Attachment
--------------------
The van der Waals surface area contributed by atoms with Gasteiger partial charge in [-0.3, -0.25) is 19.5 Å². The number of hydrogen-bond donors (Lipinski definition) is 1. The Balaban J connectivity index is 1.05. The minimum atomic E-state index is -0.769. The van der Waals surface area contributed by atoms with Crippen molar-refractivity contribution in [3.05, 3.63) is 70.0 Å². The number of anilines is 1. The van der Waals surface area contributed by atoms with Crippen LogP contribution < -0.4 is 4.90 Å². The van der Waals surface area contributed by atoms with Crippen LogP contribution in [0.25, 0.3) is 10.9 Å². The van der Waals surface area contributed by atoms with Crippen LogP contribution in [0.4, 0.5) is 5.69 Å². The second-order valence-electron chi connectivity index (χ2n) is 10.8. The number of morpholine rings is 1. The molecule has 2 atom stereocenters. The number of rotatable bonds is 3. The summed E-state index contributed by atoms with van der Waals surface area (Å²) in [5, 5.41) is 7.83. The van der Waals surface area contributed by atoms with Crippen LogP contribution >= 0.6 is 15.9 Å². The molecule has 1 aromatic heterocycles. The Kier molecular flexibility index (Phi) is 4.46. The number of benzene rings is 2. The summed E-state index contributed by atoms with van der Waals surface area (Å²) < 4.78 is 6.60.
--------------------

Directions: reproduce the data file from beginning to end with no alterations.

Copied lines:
The van der Waals surface area contributed by atoms with Gasteiger partial charge in [-0.3, -0.25) is 19.5 Å². The number of hydrogen-bond donors (Lipinski definition) is 1. The Balaban J connectivity index is 1.05. The minimum atomic E-state index is -0.769. The van der Waals surface area contributed by atoms with Crippen molar-refractivity contribution in [3.05, 3.63) is 70.0 Å². The number of anilines is 1. The van der Waals surface area contributed by atoms with Crippen LogP contribution < -0.4 is 4.90 Å². The van der Waals surface area contributed by atoms with Crippen LogP contribution in [0.25, 0.3) is 10.9 Å². The van der Waals surface area contributed by atoms with Crippen LogP contribution in [0.4, 0.5) is 5.69 Å². The second-order valence-electron chi connectivity index (χ2n) is 10.8. The number of morpholine rings is 1. The molecule has 2 atom stereocenters. The number of rotatable bonds is 3. The summed E-state index contributed by atoms with van der Waals surface area (Å²) in [5, 5.41) is 7.83. The van der Waals surface area contributed by atoms with Crippen LogP contribution >= 0.6 is 15.9 Å². The molecule has 1 aromatic heterocycles. The Kier molecular flexibility index (Phi) is 4.46. The number of benzene rings is 2. The summed E-state index contributed by atoms with van der Waals surface area (Å²) < 4.78 is 6.60.